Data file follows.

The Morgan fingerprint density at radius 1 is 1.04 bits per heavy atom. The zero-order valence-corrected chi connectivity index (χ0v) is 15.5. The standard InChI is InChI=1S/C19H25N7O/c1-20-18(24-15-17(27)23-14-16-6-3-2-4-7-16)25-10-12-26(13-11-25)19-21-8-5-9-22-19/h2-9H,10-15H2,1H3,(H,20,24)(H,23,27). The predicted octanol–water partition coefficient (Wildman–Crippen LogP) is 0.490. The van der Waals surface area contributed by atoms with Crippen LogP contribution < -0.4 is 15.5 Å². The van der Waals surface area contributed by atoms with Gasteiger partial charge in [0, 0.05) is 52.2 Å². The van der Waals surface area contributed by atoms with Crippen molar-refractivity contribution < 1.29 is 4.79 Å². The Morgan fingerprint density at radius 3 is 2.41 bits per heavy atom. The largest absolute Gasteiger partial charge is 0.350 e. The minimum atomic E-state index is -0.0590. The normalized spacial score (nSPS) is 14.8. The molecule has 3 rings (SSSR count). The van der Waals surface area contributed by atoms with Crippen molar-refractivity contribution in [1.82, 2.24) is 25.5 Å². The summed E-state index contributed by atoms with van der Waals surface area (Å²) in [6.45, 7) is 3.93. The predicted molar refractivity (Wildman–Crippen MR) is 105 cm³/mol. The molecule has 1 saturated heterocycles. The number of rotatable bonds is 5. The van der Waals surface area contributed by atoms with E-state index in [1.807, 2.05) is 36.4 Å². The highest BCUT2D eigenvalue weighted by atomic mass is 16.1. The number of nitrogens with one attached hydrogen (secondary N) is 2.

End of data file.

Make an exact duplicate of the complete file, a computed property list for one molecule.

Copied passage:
The Morgan fingerprint density at radius 1 is 1.04 bits per heavy atom. The zero-order valence-corrected chi connectivity index (χ0v) is 15.5. The standard InChI is InChI=1S/C19H25N7O/c1-20-18(24-15-17(27)23-14-16-6-3-2-4-7-16)25-10-12-26(13-11-25)19-21-8-5-9-22-19/h2-9H,10-15H2,1H3,(H,20,24)(H,23,27). The predicted octanol–water partition coefficient (Wildman–Crippen LogP) is 0.490. The van der Waals surface area contributed by atoms with Crippen LogP contribution < -0.4 is 15.5 Å². The van der Waals surface area contributed by atoms with Gasteiger partial charge in [0, 0.05) is 52.2 Å². The van der Waals surface area contributed by atoms with Crippen molar-refractivity contribution < 1.29 is 4.79 Å². The Morgan fingerprint density at radius 3 is 2.41 bits per heavy atom. The largest absolute Gasteiger partial charge is 0.350 e. The minimum atomic E-state index is -0.0590. The normalized spacial score (nSPS) is 14.8. The molecule has 3 rings (SSSR count). The van der Waals surface area contributed by atoms with Crippen molar-refractivity contribution in [1.82, 2.24) is 25.5 Å². The summed E-state index contributed by atoms with van der Waals surface area (Å²) in [6.45, 7) is 3.93. The predicted molar refractivity (Wildman–Crippen MR) is 105 cm³/mol. The molecule has 1 saturated heterocycles. The number of rotatable bonds is 5. The van der Waals surface area contributed by atoms with E-state index in [1.807, 2.05) is 36.4 Å². The highest BCUT2D eigenvalue weighted by atomic mass is 16.1. The number of nitrogens with one attached hydrogen (secondary N) is 2.